One possible realization written in four part voice leading:

English Translation:

Thoughts are free, who can guess them?

They fly by like nocturnal shadows.

No person can know them, no hunter can shoot them

and so it'll always be: Thoughts are free!

I think what I want, and what delights me,

still always reticent, and as it is suitable.

My wish and desire, no one can deny me

and so it'll always be: Thoughts are free!

And if I am thrown into the darkest dungeon,

all these are futile works,

because my thoughts tear all gates

and walls apart: Thoughts are free!

So I will renounce my sorrows forever,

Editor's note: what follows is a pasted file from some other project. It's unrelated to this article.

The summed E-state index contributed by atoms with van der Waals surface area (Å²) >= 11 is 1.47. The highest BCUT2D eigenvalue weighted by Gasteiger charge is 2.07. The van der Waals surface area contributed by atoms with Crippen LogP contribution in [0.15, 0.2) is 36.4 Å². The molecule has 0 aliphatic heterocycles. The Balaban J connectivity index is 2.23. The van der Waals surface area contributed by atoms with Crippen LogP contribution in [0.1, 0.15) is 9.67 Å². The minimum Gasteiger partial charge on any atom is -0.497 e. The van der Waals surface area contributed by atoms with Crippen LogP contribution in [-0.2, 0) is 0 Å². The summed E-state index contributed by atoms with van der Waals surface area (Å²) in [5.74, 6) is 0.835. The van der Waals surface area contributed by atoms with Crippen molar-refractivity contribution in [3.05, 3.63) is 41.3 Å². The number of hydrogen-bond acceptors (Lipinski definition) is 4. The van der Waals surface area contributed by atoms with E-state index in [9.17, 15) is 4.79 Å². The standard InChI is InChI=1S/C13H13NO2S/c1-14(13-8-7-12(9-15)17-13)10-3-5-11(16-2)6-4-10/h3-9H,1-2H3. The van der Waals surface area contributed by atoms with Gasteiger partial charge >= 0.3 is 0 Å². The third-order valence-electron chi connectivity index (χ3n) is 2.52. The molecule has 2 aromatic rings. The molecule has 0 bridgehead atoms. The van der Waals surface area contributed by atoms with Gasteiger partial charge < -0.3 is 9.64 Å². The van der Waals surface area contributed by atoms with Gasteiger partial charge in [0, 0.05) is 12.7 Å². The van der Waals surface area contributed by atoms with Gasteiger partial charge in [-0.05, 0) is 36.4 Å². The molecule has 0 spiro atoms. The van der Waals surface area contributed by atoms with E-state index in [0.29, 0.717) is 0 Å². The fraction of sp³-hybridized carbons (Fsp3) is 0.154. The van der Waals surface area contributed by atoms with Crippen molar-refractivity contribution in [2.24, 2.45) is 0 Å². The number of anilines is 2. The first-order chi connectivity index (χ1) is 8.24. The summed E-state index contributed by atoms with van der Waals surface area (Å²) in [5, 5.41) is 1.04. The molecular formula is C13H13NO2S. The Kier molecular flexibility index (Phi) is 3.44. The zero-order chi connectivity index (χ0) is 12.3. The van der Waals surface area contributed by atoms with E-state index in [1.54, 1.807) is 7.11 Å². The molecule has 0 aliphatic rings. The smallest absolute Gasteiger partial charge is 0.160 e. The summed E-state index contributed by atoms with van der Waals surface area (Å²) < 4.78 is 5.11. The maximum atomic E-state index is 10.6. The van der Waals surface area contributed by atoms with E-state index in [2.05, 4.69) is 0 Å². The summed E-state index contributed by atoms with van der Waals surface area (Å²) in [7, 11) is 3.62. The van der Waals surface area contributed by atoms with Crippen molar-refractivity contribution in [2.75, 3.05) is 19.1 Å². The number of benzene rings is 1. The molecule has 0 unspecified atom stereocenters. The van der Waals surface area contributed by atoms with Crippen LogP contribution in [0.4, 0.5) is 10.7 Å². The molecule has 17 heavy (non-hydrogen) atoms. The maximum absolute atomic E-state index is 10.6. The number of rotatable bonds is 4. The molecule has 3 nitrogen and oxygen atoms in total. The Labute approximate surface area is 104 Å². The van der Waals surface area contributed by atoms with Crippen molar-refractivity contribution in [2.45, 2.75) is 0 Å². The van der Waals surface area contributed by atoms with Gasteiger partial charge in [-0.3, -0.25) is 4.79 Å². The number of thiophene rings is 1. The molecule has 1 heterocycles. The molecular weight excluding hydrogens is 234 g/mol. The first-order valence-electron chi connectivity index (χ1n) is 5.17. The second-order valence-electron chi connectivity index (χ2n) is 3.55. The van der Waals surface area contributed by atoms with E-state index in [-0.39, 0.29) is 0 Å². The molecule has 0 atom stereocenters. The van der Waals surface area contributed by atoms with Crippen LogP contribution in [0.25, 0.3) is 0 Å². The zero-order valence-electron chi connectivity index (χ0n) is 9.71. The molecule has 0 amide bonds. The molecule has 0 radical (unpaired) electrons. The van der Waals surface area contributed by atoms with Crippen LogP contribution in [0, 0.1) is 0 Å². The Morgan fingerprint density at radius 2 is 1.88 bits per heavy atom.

and never again will torture myself with whimsies.

In one's heart, one can always laugh and joke

and think at the same time: Thoughts are free!

Now create your own version of the chorale in either SAB or SATB using the voice leading guidelines.

Example from a Given Baseline

Given baseline with figured bass:

Possible realization using guidelines:

Now create your own version of the chorale based on the given baseline in either SAB or SATB using the voice leading guidelines.


Janae J. Almen is a professional music instructor, composer, sound artist, and writer. She has a BA in Music/Education from Judson University and a MM in Computer Music/Composition from the Peabody Institute of the Johns Hopkins University. She is the founder of Perennial Music and Arts and is passionate about sharing her love of music and arts.